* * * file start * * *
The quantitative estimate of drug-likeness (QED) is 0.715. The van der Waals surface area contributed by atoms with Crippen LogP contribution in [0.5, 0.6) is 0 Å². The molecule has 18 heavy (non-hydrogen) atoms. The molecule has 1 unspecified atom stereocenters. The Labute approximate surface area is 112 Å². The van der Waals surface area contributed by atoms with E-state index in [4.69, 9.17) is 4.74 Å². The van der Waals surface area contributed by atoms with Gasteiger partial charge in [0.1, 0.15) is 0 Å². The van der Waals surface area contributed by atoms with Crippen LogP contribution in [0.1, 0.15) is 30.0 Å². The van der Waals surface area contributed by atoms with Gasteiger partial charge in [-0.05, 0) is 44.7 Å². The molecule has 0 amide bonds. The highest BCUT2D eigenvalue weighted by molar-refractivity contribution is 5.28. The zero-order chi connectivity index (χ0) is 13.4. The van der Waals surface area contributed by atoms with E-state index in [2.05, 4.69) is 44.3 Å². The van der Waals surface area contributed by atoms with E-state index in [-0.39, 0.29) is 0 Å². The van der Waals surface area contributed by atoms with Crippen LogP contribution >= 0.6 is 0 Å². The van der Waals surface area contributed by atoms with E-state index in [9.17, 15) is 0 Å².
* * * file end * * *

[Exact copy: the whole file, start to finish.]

The quantitative estimate of drug-likeness (QED) is 0.715. The van der Waals surface area contributed by atoms with Crippen LogP contribution in [0.5, 0.6) is 0 Å². The molecule has 18 heavy (non-hydrogen) atoms. The molecule has 1 unspecified atom stereocenters. The Labute approximate surface area is 112 Å². The van der Waals surface area contributed by atoms with E-state index in [4.69, 9.17) is 4.74 Å². The van der Waals surface area contributed by atoms with Gasteiger partial charge in [0.1, 0.15) is 0 Å². The van der Waals surface area contributed by atoms with Crippen LogP contribution in [0.1, 0.15) is 30.0 Å². The van der Waals surface area contributed by atoms with Gasteiger partial charge in [-0.05, 0) is 44.7 Å². The molecule has 0 amide bonds. The highest BCUT2D eigenvalue weighted by molar-refractivity contribution is 5.28. The zero-order chi connectivity index (χ0) is 13.4. The van der Waals surface area contributed by atoms with E-state index in [2.05, 4.69) is 44.3 Å². The van der Waals surface area contributed by atoms with E-state index in [-0.39, 0.29) is 0 Å². The van der Waals surface area contributed by atoms with Crippen LogP contribution >= 0.6 is 0 Å². The van der Waals surface area contributed by atoms with E-state index in [9.17, 15) is 0 Å².